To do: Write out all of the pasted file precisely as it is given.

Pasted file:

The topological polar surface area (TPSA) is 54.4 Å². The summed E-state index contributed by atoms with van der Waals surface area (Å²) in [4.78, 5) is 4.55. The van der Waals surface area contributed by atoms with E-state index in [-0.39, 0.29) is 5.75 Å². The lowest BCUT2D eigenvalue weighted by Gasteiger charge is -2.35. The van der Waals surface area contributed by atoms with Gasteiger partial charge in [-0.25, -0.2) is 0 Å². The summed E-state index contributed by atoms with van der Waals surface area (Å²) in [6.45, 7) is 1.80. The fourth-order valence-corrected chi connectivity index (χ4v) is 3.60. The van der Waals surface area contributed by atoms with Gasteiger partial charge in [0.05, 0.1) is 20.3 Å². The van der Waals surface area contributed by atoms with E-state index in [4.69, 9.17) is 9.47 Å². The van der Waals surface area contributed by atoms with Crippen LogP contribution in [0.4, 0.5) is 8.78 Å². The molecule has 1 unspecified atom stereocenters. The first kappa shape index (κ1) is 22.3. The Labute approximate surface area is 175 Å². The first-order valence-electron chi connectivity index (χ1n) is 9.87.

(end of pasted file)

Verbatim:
The topological polar surface area (TPSA) is 54.4 Å². The summed E-state index contributed by atoms with van der Waals surface area (Å²) in [4.78, 5) is 4.55. The van der Waals surface area contributed by atoms with E-state index in [-0.39, 0.29) is 5.75 Å². The lowest BCUT2D eigenvalue weighted by Gasteiger charge is -2.35. The van der Waals surface area contributed by atoms with Gasteiger partial charge in [-0.25, -0.2) is 0 Å². The summed E-state index contributed by atoms with van der Waals surface area (Å²) in [6.45, 7) is 1.80. The fourth-order valence-corrected chi connectivity index (χ4v) is 3.60. The van der Waals surface area contributed by atoms with Gasteiger partial charge in [0.05, 0.1) is 20.3 Å². The van der Waals surface area contributed by atoms with E-state index in [4.69, 9.17) is 9.47 Å². The van der Waals surface area contributed by atoms with Crippen LogP contribution in [0.4, 0.5) is 8.78 Å². The molecule has 1 unspecified atom stereocenters. The first kappa shape index (κ1) is 22.3. The Labute approximate surface area is 175 Å². The first-order valence-electron chi connectivity index (χ1n) is 9.87.